Stunning photos show why you need to go to Mongolia

-A +A

EVERY July, Mongolia’s steppes come alive as the Naadam Festival celebrates nomadic sports dating back to the days of Genghis Khan. It’s an exciting time to visit a country far off the beaten path. Outside Ulaanbaatar — its modern capital buzzing with copper, gold, coal mining wealth and a new Shangri-La hotel — encounter an adventure-rich land of camel-trod deserts and vast grasslands lorded over by craggy mountains. — Bloomberg

Stunning-photos_Mongolia_fd110615

Stunning-photos(2)_Mongolia_fd110615

 

05. The circular Zaisan Memorial was erected on top of a hill in the south of Ulaanbataar by the former Soviet Union to commemorate those killed in World War II. The colourful mural is worth the climb, as is the view of the city on a clear day. At the foot of the hill, there’s also a large Buddha statue and another memorial of a Soviet tank, which includes a map of its route from Moscow in 1943 to Berlin in 1945. Photo by AFP

06. The Winter Palace of the Bogd Khan. This museum on the southern edge of Ulaanbaatar was originally built in 1893, as the Winter Palace of Mongolia’s eighth Living Buddha and last emperor. Inside, you’ll discover his interest in all things animal: there’s a vast array of taxidermy, a robe made from 80 fox skins, and a yurt lined with snow leopard skins that’s uncomfortable viewing when you consider their current endangered status. But it’s not all furry stuff. The exhibits also include Mongolia’s 1911 Declaration of Independence from China, Buddhist art and sculpture, and the jewels worn by his pet elephant. Photo by AFP

07. The pristine Lake Khuvsgul, which sits at the foot of the Sayan Mountains in north-west Mongolia, bordering the great Siberian Taiga forest, is one of Asia’s largest freshwater lakes (84 miles long by 24 miles wide/135km by 39km). At over two million years old, it’s also one of the world’s 17 ancient lakes and is nearly 900ft deep, holding 70% of Mongolia’s fresh water. The province is teeming with wildlife and is home to some of the country’s oldest tribes, including the Tsaatan, or reindeer people, who have a lot in common with American Indians, continuing to live in deer hide tepees rather than gers. Photo by Tulga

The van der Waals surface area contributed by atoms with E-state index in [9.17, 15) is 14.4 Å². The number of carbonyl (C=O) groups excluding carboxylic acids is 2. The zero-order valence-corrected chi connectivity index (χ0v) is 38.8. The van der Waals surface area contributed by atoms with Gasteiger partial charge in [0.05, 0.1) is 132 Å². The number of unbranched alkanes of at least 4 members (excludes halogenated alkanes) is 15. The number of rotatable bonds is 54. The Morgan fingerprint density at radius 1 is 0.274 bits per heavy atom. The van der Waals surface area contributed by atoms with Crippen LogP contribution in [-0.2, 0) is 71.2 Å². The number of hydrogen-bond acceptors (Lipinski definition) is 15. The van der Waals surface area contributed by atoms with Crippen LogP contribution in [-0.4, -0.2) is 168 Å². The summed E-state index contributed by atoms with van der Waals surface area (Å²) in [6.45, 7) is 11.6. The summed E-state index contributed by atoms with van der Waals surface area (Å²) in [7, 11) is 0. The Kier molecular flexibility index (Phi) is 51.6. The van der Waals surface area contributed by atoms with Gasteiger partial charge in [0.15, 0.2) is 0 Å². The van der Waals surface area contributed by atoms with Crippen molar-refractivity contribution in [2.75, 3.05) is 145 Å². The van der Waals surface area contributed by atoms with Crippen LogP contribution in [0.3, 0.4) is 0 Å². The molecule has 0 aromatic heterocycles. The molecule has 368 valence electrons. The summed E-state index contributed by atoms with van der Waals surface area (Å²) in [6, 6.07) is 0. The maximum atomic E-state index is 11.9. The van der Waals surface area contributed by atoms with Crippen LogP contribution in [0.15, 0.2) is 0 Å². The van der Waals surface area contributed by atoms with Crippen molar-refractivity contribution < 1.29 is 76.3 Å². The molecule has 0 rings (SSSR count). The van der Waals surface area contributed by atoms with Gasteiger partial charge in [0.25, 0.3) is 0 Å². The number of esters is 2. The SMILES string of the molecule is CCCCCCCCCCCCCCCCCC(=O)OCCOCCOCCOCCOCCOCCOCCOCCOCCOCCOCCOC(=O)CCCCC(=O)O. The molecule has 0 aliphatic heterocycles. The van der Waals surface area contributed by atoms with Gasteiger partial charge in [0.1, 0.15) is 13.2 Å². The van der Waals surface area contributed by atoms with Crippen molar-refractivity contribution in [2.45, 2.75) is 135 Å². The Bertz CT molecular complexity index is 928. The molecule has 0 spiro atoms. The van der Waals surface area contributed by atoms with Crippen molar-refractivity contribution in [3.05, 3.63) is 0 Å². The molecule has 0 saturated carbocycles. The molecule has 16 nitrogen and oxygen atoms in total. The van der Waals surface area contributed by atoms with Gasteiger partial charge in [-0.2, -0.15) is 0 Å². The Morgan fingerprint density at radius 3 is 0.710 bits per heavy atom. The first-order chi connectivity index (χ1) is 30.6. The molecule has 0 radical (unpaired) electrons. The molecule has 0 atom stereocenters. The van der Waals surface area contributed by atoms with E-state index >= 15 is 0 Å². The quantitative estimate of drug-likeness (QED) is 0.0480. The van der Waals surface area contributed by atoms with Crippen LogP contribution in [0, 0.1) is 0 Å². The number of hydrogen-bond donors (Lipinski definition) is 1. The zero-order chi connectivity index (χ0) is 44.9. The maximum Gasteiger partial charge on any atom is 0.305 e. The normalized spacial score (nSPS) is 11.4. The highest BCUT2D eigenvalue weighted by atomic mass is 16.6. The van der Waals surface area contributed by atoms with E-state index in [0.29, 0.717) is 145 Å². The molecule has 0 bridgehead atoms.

08. Wrestling at Naadam Festival Wrestling, archery and horse racing are the “three manly sports” celebrated during the summer’s Naadam Festival, a national holiday which runs for three days each July. The uniforms of tight shorts, open jackets and traditional Mongolian boots are topped off with small hats — it’s said that the open jackets are due to a woman once taking part and winning (although women are welcome to compete in archery and horse racing). There’s no weight division, so expect a lightweight wrestler trying his luck against a burly opponent. There’s also no time limit, so two well-matched wrestlers can grapple for hours, giving you time to nip off for a khuurshuur (cold meat pancake). If any part of the body touches the ground (save the hands and, obviously, the feet), the match is over. The judges are then honoured with an eagle dance called the devekh, which is also performed in honour of the defeated opponent. Win five rounds and you’re given the title of “Falcon”, win seven and you’re an “Elephant”, while the much celebrated overall winner is a “Lion”. Photo by AFP

09. The Game of Kings, horse polo, may be a game for the rich and the royal in other parts of the world, but in Mongolia, where it’s been played for centuries — spread by the invading forces of Genghis Khan who used it to entertain and train his cavalry — it’s an altogether more egalitarian affair. Here, young polo players hone their skills in the Orkhon Valley polo camp. Photo by AFP

10. Kazakh eagle hunters. It’s highly unusual to find a girl hunting with a golden eagle, yet photographer Asher Svidensky discovered then 13-year-old Ashol-Pan doing just that. The Kazakhs of the Altai Mountains have been hunting this way in Western Mongolia for thousands of years. Boys start hunting at a young age, building power in their little arms to hold the heavy bird, and learning not to fear, but respect the birds of prey which they use to hunt hares and foxes. Mature golden eagles are set free to breed in the wild, with a butchered sheep to help them on their way. Photo by Svidensky